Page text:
Thursday, August 31, 2006

Almost heaven heaviest, West Virginia

Because you all are astute, informed and well-read, I'm sure you've the seen recent reports about America's obesity problem from the Trust for America's Health. There's a nifty little feature on the website where you can get information about your state, so of course I clicked on West Virginia.

Mountaineers are the third fattest state in the country, measuring obesity as well as obesity and overweight combined. I don't doubt these findings at all. West Virginians looooove their buffet restaurants, fast-food restaurants, Mom-and-Pop diner restaurants. They especially love their hot dogs. The legislature should adopt the hot dog as the state food. You can buy hot dogs just about everywhere around here. [I'm originally from Ohio, where you mostly have to cook them yourselves. I guess boiling a pot of water or throwing a couple franks on the grill is too much effort here.]

The report was funded by the Robert C. Atkins Foundation, the Bauman Foundation and the Benjamin Spencer Fund. Benjamin Spencer founded Trust for America's Health, which is, according to their website, both non-profit and non-partisan. Each of the sponsoring organizations seem to focus on wellness and disease prevention, which I heartily applaud. From the TFAH Mission Statement:

As a nation, we are stuck in a “disease du jour” mentality, which means we lose sight of the bigger picture: building a public health defense that is strong enough to cover us from all points of attack – whether the threats are from a bioterrorist or Mother Nature.

By focusing on PREVENTION, PROTECTION, and COMMUNITIES, TFAH is leading the fight to make disease prevention a national priority, from Capitol Hill to Main Street.
However.

It seems to me – and a caveat here: I didn't read the entire report, only the summary findings for West Virginia – that TFAH's focus is on getting all levels of government to adopt policies that will improve the health of its citizens.

That works so well with alcohol and tobacco, doesn't it?

I'm not saying I have a solution, but I know a thing or two about eating and a thing or three about being fat and a thing or four about being told what I should and shouldn't do. I can't disagree with the report in general, but I wonder, for instance, what government's role should be in helping America go down another notch on its collective belt.

TFAH laments that "most statewide initiatives aimed at the general public are often limited to public information campaigns." Well, really, what else can states do? I suppose we could have a big horn blast us out of bed for a march around the block at 6 a.m., but unless they have the personnel to police us, how many of us would just stick our heads under the pillow until the horn quit blowing?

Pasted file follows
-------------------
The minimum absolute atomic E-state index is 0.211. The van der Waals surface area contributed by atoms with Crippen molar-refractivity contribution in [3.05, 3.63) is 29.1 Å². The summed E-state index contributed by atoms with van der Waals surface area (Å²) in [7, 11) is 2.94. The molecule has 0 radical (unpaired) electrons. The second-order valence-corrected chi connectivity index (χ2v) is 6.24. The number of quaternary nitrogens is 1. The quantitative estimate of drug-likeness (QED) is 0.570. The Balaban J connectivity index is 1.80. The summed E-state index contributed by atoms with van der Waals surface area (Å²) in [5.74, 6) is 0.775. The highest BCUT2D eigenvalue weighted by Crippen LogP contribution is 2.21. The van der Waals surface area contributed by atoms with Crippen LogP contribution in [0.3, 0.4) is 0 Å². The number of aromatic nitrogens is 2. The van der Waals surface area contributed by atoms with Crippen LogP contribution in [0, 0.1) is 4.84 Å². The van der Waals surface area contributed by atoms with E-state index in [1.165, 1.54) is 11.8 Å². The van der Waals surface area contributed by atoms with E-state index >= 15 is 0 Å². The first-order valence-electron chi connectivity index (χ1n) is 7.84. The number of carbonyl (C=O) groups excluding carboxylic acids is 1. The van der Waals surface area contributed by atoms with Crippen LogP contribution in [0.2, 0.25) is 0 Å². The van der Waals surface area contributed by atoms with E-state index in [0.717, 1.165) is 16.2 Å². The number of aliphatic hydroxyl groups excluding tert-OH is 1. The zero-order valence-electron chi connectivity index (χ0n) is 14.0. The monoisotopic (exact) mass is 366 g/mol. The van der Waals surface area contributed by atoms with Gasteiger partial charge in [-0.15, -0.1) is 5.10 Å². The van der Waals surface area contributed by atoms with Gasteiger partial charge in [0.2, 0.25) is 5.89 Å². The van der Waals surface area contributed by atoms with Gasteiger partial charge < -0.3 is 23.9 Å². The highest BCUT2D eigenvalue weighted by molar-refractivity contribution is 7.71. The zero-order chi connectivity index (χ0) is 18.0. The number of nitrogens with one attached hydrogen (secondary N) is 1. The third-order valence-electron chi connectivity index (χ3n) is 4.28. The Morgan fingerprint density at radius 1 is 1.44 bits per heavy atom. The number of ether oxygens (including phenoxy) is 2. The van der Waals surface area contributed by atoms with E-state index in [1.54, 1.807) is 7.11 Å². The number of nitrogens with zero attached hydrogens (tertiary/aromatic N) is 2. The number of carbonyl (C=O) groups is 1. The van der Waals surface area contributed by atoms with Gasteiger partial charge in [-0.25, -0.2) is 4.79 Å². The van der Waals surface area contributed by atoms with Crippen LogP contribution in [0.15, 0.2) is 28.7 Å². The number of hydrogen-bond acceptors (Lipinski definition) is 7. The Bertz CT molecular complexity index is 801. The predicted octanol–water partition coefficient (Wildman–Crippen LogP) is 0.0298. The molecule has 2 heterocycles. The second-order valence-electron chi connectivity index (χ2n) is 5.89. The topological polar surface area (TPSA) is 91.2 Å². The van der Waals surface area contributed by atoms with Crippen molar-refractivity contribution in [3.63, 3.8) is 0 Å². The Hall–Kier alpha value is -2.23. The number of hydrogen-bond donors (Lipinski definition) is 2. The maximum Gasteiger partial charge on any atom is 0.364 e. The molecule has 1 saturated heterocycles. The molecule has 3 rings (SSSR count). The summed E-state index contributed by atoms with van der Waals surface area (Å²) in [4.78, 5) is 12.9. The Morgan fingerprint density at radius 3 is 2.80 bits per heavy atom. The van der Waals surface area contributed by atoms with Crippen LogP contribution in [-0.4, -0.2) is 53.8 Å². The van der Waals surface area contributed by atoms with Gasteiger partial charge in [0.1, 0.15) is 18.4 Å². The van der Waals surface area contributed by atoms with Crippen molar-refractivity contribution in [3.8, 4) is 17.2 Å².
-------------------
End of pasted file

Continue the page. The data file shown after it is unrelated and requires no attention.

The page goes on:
Okay, that's extreme. Yes, neighborhoods should be designed so traffic doesn't interfere with the ability to get outside and walk or play. My daughter's home is a wonderful example of this, and many people take advantage of it. But it's not compulsory. Schools should offer healthful lunches and should require physical education.

TFAH recommends that the government should "leverage its clout as a major food purchaser to require a greater emphasis on nutritional value as a priority in the bidding process for food contracts, such as in contracting for cafeterias, public-assistance programs, and military meals."

It's hard to argue with that, unless you're a major food lobbyist, who has skills, leverage, clout and money to influence even the most well-intentioned food buyer in Washington, D.C.

As in most things bureaucratic, you have to follow the money. If agricultural subsidies were handed out to tomato and lettuce farmers instead of corn farmers, salads would be a lot more affordable.

This is getting too long. It comes down to this: All I can do is take care of myself. And maybe that's all any of us can do. Until each of us is ready, we'll continue to plop down on the couch after dinner with a bag of chips and a beer, wondering why we don't have the energy to play basketball with the kids.

Except they're playing with the X-Box.

7 comments:

loretta123 said...

The healthy food options at school cafeterias, fast-food restaurants and buffets are frequented the least. Until we stop choosing obesity, we’ll continue to get it. It’s that old insanity thing, right?

Debbi said...

In the fast-food restaurants, the healthy options also are the most expensive. There's than money thing again.

You can get a 330-calorie McDonald's Snack Wrap for 99¢, and probably be hungry an hour later (I haven't tried one), or a meal-sized Asian Grilled Chicken Salad, at 380 calories for $4.99.

I have learned to choose wisely when I go to a buffet (unfortunately, Mr. Shrinking Knitter loves them), but it's not easy resisting the high-calorie selections!

Barbra said...

I really agree with your assessment of WV! Living in WV, I am well aware of the stats of our state and I'm glad we are not #1. I can walk to my local hot dog stand... and it is called "Hillbilly Hot Dogs"; I love it, but I don't go often, usually when I have out of state guests.